With this thought in mind, Bounce sought to bring graffiti art — which was usually relegated to the streets — to more renowned establishments such as the Art Taipei exposition, the Taipei Museum of Contemporary Art and the Taiwan Taoyuan International Airport.
“Artistic value trumps monetary value any day,” Bounce said, adding that he was attempting to create art that would be “truly priceless.”
Over the past two years, Bounce have begun to incorporate elements of Hakka culture into his graffiti, claiming that having brought in foreign elements to Taiwan, he was also reminded to look inward at his own culture.
“I am Hakka, but there is nothing around us that is decidedly Hakka. At most one’s exposure to the Hakka culture is to hear the language spoken, but our clothing and daily items have all been largely Westernized,” Bounce said.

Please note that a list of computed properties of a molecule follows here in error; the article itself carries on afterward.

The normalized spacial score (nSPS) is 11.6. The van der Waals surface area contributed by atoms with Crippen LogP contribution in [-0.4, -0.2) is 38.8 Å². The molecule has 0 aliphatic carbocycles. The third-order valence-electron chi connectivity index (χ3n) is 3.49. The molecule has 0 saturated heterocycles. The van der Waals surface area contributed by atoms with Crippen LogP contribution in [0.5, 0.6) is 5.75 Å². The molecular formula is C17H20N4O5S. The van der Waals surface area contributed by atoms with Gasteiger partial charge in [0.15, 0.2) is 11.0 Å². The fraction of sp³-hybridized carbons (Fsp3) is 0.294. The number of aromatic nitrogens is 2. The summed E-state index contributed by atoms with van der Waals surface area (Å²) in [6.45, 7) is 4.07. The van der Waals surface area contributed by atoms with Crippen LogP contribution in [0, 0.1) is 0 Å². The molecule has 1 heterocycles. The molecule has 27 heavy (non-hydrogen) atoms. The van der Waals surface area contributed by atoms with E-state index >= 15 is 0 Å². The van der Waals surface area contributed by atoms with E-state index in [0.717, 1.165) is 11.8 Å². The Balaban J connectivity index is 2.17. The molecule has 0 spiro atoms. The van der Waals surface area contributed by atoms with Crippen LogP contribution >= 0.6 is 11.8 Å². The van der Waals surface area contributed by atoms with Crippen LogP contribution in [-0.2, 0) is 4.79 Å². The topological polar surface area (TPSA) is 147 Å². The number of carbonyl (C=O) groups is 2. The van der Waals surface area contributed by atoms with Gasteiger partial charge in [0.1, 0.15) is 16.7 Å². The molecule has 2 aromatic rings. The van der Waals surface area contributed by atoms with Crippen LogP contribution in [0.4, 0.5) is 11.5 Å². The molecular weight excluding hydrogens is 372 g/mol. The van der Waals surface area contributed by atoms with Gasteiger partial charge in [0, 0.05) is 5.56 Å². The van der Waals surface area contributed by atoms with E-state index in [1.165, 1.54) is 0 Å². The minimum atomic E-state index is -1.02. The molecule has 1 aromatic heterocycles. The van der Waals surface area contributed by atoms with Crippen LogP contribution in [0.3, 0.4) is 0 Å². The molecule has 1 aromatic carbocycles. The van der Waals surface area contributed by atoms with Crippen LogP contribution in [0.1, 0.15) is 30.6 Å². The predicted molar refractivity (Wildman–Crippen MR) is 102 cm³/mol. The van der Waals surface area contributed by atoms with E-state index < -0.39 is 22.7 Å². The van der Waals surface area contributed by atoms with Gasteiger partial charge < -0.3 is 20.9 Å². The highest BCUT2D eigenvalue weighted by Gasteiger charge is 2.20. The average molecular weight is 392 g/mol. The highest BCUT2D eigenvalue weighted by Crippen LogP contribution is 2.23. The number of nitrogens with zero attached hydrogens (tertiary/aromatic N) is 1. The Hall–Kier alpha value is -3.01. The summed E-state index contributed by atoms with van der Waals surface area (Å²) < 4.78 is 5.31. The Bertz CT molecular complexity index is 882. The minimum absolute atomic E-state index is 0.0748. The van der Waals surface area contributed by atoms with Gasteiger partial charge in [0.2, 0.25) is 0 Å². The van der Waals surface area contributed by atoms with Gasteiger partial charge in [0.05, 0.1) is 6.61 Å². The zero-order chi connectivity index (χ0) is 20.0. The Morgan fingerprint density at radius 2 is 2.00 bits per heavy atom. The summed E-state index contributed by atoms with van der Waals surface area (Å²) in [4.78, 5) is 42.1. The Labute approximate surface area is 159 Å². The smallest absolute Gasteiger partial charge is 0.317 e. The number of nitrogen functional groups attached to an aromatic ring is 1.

He said that the Hakka elements in his creations expressed his heritage and sense of self, an emphatic statement to express his own culture.
As a warning to others seeking to emulate him, Bounce said that the path to artistic succes was not as easy as it looked, adding that financial pressure and family expectations were two things that an aspiring artist would have to deal with at some point in his or her career.
Coming from a single-parent family, Bounce said that despite gaining some renown in the graffiti field before completing his mandatory military service, it only took one word from his mother to make him feel somewhat responsible for the family and start making some money.
Bounce said he gave up creating art and got a job, for two years, adding that he wasted time in which he could be creating for a monthly salary of a mere NT$20,000.
Bounce said he eventually decided to talk about the situation with his mother.
Although his mother was still worried about him, she was understanding enough to allow him to pursue his dreams, he said.
He firmly believed in the tenet that once a person has proved himself of a certain value, money would soon follow.
“If everything one does is for the money, it’s a commodity, not art,” Bounce said.